08 September 2017

On This Day, 8 September 1766

The location of Schulz on
Karte der deutschen Siedlungen im Wolgagebiet
(Map of the German settlements in the Volga Region, 
AHSGR map #6)
The Lutheran colony of Schulz (Russian name Lugovaya Gryaznukha or Луговая Грязнуха) was founded on this day, 8 September 1766, as a Crown colony. Its closest neighboring colonies were Reinwald and Reinhardt.

Emigration from the colony began in 1780 to the Caucasus, in 1859 to Neu-Urbach and in 1870 to America with larger groups going to America in 1905.

In 1926, the population was 1,093, and Schulz was a Soviet seat.  There was a cooperative store, an agricultural kolkhoz founded with loans, a school with grades one to four and a traveling library. 

Plat map of Schulz, 1919. This was originally drawn as remembered by Heinrich Richter in 1922 after his arrival in Sheboygan, Wisconsin with streets, lots, the location of the church, mills, granary and blacksmith.  This is among the village files maintained by AHSGR. In 1984, Mrs. Katherine (Zitzer) Lerch provided family names, the location of the store, cemetery and the land description as she remembered them in 1919, and the plat map was redrawn by Frederick Zitzer.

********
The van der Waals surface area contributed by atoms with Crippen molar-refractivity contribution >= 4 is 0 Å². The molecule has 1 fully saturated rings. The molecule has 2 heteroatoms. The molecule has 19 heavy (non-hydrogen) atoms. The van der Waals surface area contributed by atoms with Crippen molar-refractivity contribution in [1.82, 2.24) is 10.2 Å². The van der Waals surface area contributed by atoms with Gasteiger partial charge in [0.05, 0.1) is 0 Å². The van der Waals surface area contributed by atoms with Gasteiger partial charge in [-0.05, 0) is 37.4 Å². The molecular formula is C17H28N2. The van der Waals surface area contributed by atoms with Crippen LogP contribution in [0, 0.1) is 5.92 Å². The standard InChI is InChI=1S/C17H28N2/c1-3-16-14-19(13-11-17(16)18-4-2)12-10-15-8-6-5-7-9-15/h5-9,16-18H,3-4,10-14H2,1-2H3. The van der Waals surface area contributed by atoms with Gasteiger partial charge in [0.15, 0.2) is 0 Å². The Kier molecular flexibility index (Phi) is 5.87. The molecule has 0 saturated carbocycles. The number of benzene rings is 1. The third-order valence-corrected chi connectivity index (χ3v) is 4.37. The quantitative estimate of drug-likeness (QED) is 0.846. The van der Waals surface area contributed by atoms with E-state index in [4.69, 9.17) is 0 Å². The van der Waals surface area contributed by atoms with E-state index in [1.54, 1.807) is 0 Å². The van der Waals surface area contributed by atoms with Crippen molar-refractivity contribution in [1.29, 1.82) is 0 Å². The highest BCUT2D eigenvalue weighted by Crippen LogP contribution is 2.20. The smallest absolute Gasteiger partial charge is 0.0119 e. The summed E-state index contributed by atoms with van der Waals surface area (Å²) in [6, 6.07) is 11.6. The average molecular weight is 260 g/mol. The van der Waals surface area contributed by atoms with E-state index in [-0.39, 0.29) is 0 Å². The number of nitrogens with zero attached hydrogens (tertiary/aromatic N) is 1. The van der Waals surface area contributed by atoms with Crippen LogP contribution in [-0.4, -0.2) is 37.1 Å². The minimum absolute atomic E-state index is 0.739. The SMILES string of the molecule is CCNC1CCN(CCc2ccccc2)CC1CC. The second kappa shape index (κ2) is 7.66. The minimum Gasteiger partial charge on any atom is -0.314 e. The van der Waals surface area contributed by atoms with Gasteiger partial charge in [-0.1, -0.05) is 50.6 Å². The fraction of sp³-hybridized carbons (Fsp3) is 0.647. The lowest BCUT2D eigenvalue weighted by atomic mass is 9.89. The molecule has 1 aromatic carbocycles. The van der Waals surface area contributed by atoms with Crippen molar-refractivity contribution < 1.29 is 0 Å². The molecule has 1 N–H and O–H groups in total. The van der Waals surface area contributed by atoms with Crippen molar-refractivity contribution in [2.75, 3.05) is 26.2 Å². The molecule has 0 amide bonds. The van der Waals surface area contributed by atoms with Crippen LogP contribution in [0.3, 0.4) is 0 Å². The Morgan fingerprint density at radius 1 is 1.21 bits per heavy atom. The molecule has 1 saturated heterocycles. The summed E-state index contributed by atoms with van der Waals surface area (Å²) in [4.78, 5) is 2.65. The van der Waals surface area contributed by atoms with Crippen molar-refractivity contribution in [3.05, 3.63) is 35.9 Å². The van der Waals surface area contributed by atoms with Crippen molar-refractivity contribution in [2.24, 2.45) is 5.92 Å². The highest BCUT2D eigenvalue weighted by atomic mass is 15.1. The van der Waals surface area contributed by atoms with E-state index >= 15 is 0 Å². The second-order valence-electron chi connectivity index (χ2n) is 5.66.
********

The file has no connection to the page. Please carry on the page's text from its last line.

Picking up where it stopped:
This is the updated version from 1991, map #61 from AHSGR.

The location of the Volga colony Schulz,
now known as Lugovskoye, Saratov, Russia. 
Very little remains of Schulz today. The area that comprises the locality is much larger than the actual population there. Note the red line outlining the village boundaries on the left.  Perhaps those are the boundaries of the original colony, still in place after all this time.  

The photos below of Schulz are courtesy of Tyulin Denis via Panoramio, posted/taken in August 2011.

The road to Schulz (Lugovaya).
A house in Schulz (Lugovaya).

A house and garden in Schulz (Lugovaya).

View of hills and cows in Schulz (Lugovaya).

2017 marks the 250th anniversary of the founding of the Mother colonies along the Volga River. There are many events throughout the year to commemorate the anniversary, and the Germans from Russia Settlement Locations project joins in the celebration of this rich Volga German heritage.

The German immigrants that came to the Volga region were among first colonists to take up Catherine the Great on her manifesto. They came from Hesse, the Rhineland, the Palatinate and Württemberg. They are also among the most well researched and documented groups of German colonists in Russia. Thus far, the Volga Mother colonies settled between 1764 and 1767 are the only colonies that have precise dates they were settled.

For more historical and current events related to Germans from Russia, see our calendar page or link to our public Google calendar.